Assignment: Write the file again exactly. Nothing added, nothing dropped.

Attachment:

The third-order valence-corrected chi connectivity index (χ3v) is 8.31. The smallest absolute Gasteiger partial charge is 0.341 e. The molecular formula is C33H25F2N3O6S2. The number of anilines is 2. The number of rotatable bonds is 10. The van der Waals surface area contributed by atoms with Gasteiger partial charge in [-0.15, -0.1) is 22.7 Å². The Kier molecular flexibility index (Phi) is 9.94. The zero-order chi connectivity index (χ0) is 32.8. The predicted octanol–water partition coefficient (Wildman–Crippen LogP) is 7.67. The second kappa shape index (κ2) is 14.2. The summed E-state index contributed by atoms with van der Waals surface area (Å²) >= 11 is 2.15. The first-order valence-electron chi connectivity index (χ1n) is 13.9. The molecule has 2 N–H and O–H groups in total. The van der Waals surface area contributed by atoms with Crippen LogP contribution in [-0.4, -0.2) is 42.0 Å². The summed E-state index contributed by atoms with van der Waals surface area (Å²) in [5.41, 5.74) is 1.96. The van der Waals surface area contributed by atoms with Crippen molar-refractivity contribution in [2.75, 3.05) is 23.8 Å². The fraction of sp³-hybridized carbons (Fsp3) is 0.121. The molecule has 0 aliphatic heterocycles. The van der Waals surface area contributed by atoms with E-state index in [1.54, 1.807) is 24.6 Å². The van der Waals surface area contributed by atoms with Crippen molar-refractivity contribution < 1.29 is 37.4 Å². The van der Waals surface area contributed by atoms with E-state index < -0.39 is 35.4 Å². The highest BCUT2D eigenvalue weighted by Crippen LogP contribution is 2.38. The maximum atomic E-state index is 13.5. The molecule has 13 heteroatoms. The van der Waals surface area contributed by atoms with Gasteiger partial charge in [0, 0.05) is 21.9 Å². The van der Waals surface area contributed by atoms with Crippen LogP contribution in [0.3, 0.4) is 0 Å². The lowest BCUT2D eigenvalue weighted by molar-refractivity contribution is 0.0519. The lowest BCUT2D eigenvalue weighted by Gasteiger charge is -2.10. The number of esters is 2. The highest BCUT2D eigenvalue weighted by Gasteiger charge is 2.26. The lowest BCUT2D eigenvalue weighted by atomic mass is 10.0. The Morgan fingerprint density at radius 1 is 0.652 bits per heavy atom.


The third-order valence-corrected chi connectivity index (χ3v) is 8.31. The smallest absolute Gasteiger partial charge is 0.341 e. The molecular formula is C33H25F2N3O6S2. The number of anilines is 2. The number of rotatable bonds is 10. The van der Waals surface area contributed by atoms with Gasteiger partial charge in [-0.15, -0.1) is 22.7 Å². The Kier molecular flexibility index (Phi) is 9.94. The zero-order chi connectivity index (χ0) is 32.8. The predicted octanol–water partition coefficient (Wildman–Crippen LogP) is 7.67. The second kappa shape index (κ2) is 14.2. The summed E-state index contributed by atoms with van der Waals surface area (Å²) >= 11 is 2.15. The first-order valence-electron chi connectivity index (χ1n) is 13.9. The molecule has 2 N–H and O–H groups in total. The van der Waals surface area contributed by atoms with Crippen LogP contribution in [-0.4, -0.2) is 42.0 Å². The summed E-state index contributed by atoms with van der Waals surface area (Å²) in [5.41, 5.74) is 1.96. The van der Waals surface area contributed by atoms with Crippen molar-refractivity contribution in [2.75, 3.05) is 23.8 Å². The fraction of sp³-hybridized carbons (Fsp3) is 0.121. The molecule has 0 aliphatic heterocycles. The van der Waals surface area contributed by atoms with E-state index in [1.54, 1.807) is 24.6 Å². The van der Waals surface area contributed by atoms with Crippen molar-refractivity contribution < 1.29 is 37.4 Å². The van der Waals surface area contributed by atoms with E-state index < -0.39 is 35.4 Å². The highest BCUT2D eigenvalue weighted by Crippen LogP contribution is 2.38. The maximum atomic E-state index is 13.5. The molecule has 13 heteroatoms. The van der Waals surface area contributed by atoms with Gasteiger partial charge in [0, 0.05) is 21.9 Å². The van der Waals surface area contributed by atoms with Crippen LogP contribution in [0.3, 0.4) is 0 Å². The lowest BCUT2D eigenvalue weighted by molar-refractivity contribution is 0.0519. The lowest BCUT2D eigenvalue weighted by Gasteiger charge is -2.10. The number of esters is 2. The highest BCUT2D eigenvalue weighted by Gasteiger charge is 2.26. The lowest BCUT2D eigenvalue weighted by atomic mass is 10.0. The Morgan fingerprint density at radius 1 is 0.652 bits per heavy atom.